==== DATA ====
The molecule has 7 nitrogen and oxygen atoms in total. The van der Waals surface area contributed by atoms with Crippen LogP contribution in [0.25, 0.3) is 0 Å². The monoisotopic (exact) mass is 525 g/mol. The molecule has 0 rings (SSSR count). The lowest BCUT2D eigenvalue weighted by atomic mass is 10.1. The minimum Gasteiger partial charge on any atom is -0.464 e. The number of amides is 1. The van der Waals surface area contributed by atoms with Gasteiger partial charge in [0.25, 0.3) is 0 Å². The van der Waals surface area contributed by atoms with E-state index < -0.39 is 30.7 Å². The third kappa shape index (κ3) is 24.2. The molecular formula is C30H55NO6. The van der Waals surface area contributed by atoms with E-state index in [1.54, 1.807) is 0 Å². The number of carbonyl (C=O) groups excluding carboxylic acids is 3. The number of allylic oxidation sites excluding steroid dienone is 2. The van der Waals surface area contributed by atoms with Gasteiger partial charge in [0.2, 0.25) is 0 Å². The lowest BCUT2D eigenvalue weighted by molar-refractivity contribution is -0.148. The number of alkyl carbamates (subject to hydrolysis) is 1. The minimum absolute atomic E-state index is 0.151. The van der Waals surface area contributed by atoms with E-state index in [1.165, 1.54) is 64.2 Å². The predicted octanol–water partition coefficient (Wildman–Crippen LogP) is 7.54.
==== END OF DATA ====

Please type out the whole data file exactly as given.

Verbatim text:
The molecule has 7 nitrogen and oxygen atoms in total. The van der Waals surface area contributed by atoms with Crippen LogP contribution in [0.25, 0.3) is 0 Å². The monoisotopic (exact) mass is 525 g/mol. The molecule has 0 rings (SSSR count). The lowest BCUT2D eigenvalue weighted by atomic mass is 10.1. The minimum Gasteiger partial charge on any atom is -0.464 e. The number of amides is 1. The van der Waals surface area contributed by atoms with Gasteiger partial charge in [0.25, 0.3) is 0 Å². The van der Waals surface area contributed by atoms with E-state index < -0.39 is 30.7 Å². The third kappa shape index (κ3) is 24.2. The molecular formula is C30H55NO6. The van der Waals surface area contributed by atoms with E-state index in [1.54, 1.807) is 0 Å². The number of carbonyl (C=O) groups excluding carboxylic acids is 3. The number of allylic oxidation sites excluding steroid dienone is 2. The van der Waals surface area contributed by atoms with Gasteiger partial charge in [0.2, 0.25) is 0 Å². The lowest BCUT2D eigenvalue weighted by molar-refractivity contribution is -0.148. The number of alkyl carbamates (subject to hydrolysis) is 1. The minimum absolute atomic E-state index is 0.151. The van der Waals surface area contributed by atoms with E-state index in [1.165, 1.54) is 64.2 Å². The predicted octanol–water partition coefficient (Wildman–Crippen LogP) is 7.54.